I still have some bothers from time to time, but nothing like before and I don’t pop a pill or a supplement to dull it, or hide from it. I haven’t been mostly raw long at all, so I don’t have a nailed down “practice” or tip for others in dealing with pain. However, where I think I am headed, is in using pain/discomfort feedback as an indicator that I need to pay more attention to something, to how I am sleeping, to what I am eating, to how I am exercising or not exercising, etc.
Raw Food and Spirituality
Another area of life unexpectedly impacted for me since starting on the raw path is in my spirituality. I totally did not expect anything at all spiritual in going raw. I started out to lower my blood pressure, period. To me, what goes in the mouth passes through the body and comes out the other end. It does not make you spiritually clean or unclean. I still believe that and yet I do think that when you detox, your clarity increases, the feedback gets better as I already mentioned and it gets better in many areas. At least it has for me and from what I have now read, it does for others also. This makes sense to me as I think about it, especially as I reflect on how most spiritual traditions seem to include fasting in one form or another, as a spiritual discipline. It is something I have looked at in the past, but never beyond a quick glance.
As part of my spiritual awakening, I have felt much more connected to others on a raw path and many of them come from traditions and/or philosophies that have traditionally been viewed as opposed to my own Judeo-Christian frame of reference. I have always had this notion that we humans really are all meant to be one big family. This was actually encouraged by my parents and in much of what I learned through my religious practices. However, at some point, it always seems to get twisted, historically, corporately and on a personal level. These walls go up to protect one from being influenced by “unhealthy” ideas/attitudes/beliefs that might distract or drag one from the good path they have found. It starts as a protection of self and then turns into a “looking down the nose” at others. It’s really ironic, at least from my perspective, because all I have read and learned tells me I am supposed to be doing for others, helping others, loving others. Yet if in protecting my beliefs, I look down at others, or fear others, or cut off from others, am I *really* protecting my faith, my beliefs?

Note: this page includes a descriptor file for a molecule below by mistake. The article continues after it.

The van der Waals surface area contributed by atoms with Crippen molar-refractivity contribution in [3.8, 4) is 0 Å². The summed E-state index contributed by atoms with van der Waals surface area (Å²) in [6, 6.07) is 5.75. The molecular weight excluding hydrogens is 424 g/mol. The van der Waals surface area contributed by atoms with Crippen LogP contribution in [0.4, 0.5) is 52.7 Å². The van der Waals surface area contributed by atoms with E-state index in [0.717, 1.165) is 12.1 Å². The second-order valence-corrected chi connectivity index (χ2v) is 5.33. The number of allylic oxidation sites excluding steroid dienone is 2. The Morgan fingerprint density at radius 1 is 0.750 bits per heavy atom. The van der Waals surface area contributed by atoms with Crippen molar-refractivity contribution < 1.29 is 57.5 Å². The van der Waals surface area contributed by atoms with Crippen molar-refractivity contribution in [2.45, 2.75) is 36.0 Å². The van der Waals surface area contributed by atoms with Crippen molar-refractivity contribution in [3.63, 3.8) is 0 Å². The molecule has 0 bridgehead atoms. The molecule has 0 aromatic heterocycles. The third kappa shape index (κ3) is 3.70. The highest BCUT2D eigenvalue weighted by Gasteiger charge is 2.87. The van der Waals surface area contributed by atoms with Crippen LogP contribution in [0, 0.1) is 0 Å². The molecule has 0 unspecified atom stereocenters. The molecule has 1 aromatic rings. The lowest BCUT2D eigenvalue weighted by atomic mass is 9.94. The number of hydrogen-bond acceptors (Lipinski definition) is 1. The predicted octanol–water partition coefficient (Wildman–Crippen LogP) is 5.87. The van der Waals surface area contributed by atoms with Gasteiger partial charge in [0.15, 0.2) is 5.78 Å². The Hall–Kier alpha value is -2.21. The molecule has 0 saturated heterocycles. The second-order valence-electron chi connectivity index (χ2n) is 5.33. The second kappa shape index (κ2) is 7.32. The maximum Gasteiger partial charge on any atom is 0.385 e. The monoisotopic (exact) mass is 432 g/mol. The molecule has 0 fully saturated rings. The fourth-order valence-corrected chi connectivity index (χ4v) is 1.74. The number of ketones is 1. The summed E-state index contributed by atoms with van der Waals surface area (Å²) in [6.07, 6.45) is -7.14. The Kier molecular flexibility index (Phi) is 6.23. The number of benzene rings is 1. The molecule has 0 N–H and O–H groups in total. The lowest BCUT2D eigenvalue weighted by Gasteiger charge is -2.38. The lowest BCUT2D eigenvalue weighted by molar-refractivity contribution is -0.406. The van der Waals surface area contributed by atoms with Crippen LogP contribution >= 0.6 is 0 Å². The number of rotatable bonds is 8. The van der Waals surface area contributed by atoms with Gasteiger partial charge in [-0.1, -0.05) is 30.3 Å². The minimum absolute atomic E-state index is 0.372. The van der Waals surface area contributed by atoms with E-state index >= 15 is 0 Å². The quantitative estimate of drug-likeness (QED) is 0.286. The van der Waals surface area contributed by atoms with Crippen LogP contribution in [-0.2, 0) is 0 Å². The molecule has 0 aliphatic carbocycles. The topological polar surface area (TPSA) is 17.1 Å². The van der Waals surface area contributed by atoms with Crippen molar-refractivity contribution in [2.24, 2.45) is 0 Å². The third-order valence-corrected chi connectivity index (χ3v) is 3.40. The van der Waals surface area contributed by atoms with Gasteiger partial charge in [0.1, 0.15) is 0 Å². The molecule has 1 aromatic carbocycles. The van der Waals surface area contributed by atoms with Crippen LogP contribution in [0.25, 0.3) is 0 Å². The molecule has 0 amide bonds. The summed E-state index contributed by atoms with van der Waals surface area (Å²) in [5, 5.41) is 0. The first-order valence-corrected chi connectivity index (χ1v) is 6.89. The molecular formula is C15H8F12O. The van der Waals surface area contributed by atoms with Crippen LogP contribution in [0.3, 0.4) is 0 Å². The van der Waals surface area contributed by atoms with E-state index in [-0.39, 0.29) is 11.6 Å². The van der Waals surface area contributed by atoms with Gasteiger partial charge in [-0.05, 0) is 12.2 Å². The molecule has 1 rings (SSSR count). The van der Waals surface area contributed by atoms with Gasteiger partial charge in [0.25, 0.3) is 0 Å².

No, in that case, they seem to have changed into something else. In Law of Attraction terminology, I have stopped asking/striving for something and started protecting something. I have switched from wanting something to wanting not to lose something. In other philosophies what started out as a high frequency somehow transformed into a low frequency, the positive was turned into a negative. This has caused me to look at this, just as I look at and experience pain and use it to my benefit. Moreover, I am getting this kind of feedback from another place, from the raw movement itself.